December 2012

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Energy Surety for Buildings

Buildings should be designed as microgrids in their own right, managing their own energy supply and quality.

Toby ConsidineToby Considine
TC9 Inc

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One of the under-reported tragedies of Hurricane Sandy is that those buildings that had committed to local, renewable energy were not allowed to use it. Grid-centric policy and system architecture treated them as mere adjuncts to the local distribution system. Grid-centric design and codes led to installations that could not verifiably disconnect from the distribution system. Grid-centric regulations require these systems to go off-line in case of grid failure. Assets that should have had their greatest value following a disaster, were reduced to providing no value following a disaster. Instead of adding reliability, they were installed and managed to add unreliability.

Buildings must assure their own energy supplies despite an unreliable partner. Historically, power markets have provided predictable supplies of power, albeit with unpredictable quality. The introduction of intermittent power sources into the grid changes this. The introduction of local power sources, including from inside the building, degrade power on the local distribution system. Buildings should be designed as microgrids in their own right, managing their own energy supply and quality. Any microgrid may have multiple ways to store and use energy, and multiple ways to acquire energy.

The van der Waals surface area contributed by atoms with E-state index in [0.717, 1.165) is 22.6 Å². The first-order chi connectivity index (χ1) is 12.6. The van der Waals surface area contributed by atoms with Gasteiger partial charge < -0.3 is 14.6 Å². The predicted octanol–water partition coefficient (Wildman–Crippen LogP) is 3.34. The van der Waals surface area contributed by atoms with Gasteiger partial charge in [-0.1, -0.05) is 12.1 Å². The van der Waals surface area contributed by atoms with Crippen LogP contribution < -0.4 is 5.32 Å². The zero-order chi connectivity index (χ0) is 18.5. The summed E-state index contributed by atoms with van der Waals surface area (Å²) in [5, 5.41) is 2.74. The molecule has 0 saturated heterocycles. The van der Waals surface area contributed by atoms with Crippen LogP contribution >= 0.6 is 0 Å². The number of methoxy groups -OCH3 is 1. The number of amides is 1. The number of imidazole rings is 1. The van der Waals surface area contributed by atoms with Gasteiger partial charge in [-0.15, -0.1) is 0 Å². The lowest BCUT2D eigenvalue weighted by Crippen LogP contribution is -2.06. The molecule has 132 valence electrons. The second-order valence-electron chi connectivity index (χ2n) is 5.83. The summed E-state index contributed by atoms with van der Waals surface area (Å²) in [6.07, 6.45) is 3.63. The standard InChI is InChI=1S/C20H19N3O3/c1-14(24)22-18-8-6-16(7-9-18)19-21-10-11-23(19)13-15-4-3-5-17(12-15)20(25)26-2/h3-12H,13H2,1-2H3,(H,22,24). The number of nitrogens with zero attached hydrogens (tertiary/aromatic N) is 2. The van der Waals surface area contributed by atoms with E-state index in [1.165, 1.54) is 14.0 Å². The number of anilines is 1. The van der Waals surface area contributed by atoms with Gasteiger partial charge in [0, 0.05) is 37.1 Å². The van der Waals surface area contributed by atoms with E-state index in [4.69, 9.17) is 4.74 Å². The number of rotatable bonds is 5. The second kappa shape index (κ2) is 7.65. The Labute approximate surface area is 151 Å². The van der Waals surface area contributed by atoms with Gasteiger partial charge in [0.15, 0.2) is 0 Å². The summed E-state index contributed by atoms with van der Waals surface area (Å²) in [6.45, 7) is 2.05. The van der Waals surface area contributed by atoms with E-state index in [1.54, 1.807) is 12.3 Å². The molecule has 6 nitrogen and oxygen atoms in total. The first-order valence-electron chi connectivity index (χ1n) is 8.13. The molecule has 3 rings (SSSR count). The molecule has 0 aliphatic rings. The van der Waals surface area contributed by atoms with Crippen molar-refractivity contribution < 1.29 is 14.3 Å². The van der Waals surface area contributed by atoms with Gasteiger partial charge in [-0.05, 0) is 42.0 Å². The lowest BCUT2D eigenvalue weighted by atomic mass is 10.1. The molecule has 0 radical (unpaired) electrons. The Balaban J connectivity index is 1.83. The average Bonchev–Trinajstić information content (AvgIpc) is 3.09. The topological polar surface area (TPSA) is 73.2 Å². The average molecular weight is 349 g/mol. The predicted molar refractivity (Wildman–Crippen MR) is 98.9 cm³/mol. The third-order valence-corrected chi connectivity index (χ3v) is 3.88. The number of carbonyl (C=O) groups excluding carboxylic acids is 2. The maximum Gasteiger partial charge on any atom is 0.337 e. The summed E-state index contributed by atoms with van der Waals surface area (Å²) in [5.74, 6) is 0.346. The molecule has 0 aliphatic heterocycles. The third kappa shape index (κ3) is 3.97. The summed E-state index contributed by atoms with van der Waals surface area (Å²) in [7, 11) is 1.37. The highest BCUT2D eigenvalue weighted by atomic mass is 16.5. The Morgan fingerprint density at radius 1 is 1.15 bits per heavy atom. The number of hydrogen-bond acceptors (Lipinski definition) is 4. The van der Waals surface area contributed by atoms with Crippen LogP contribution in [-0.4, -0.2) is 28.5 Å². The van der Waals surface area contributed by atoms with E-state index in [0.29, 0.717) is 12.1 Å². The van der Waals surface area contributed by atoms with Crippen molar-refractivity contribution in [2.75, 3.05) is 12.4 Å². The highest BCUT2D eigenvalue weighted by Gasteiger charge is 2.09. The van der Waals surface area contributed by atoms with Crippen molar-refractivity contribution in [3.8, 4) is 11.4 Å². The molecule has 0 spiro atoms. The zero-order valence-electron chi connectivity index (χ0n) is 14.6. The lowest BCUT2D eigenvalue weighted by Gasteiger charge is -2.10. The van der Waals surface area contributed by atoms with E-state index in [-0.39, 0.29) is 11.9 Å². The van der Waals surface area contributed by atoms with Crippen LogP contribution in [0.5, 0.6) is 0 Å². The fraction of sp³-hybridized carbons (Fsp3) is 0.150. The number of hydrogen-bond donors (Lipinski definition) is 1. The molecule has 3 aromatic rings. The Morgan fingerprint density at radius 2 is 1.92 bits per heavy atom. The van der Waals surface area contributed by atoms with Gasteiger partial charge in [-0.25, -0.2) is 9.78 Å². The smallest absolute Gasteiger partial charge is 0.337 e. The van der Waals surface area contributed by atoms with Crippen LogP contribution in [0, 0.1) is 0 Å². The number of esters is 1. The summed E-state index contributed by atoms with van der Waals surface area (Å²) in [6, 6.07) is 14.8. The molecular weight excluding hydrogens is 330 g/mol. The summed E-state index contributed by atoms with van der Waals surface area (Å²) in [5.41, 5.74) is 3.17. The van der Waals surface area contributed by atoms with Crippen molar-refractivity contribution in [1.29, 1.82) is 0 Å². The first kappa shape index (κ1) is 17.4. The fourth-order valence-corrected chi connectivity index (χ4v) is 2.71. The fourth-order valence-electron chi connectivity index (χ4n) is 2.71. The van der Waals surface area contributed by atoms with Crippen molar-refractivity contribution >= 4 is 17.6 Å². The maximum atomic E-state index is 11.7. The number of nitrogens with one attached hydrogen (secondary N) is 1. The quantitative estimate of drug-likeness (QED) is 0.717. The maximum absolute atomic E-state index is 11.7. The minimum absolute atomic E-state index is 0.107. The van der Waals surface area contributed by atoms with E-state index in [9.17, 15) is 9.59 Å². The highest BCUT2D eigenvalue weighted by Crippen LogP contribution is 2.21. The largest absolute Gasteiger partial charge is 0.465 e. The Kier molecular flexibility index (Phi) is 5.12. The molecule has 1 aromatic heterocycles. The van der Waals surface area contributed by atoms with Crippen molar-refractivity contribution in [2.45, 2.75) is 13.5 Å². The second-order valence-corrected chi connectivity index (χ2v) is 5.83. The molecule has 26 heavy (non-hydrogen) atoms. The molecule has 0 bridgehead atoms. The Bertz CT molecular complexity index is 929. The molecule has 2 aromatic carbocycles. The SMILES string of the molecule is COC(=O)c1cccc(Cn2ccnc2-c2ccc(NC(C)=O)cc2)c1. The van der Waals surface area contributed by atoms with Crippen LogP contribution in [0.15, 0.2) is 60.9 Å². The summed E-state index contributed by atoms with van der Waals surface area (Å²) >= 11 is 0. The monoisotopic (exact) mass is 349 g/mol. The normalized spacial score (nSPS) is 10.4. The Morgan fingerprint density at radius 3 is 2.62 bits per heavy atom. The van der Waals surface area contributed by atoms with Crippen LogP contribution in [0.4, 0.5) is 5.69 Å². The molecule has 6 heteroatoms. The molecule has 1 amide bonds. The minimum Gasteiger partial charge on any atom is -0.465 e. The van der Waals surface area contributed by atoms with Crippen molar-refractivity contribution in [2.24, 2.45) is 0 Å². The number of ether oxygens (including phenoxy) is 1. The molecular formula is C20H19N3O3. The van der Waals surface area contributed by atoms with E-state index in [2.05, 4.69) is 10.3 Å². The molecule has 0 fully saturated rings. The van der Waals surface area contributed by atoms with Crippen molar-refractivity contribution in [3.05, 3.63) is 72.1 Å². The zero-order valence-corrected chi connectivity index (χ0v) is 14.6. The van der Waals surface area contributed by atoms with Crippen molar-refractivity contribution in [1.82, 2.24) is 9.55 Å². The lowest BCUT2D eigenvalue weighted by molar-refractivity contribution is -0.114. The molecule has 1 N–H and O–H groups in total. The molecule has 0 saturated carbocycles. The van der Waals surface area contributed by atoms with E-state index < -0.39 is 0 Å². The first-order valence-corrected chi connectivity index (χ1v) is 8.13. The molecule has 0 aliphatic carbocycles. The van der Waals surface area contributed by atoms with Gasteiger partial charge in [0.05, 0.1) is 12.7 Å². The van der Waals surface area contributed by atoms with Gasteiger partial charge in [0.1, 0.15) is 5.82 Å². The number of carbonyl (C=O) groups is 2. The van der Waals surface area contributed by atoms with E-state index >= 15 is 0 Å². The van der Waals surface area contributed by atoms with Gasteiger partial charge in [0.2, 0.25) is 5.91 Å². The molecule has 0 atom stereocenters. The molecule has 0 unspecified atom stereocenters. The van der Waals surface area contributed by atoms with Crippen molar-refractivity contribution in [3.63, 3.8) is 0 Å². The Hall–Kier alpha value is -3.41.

Traditional smart grid discussions assume that all power comes from the grid. On-site generation is valued for direct sale to the grid. Thermal storage is valued as a pre-purchase from the grid to replace purchases that would be made later in the day. This does not necessarily align with the perspectives of the end node. It also limits the ability of these microgrids to accept new technology in the future.

Assume a small commercial building with several energy collectors. It is normally connected to the grid, and buys its power from the grid. On-site PV cells generate a predictable flow of energy that is stored on-site in hydrogen cells. That energy in hydrogen may be used to improve the site’s ability to respond to grid-based (DR) events or to grid failures for energy surety.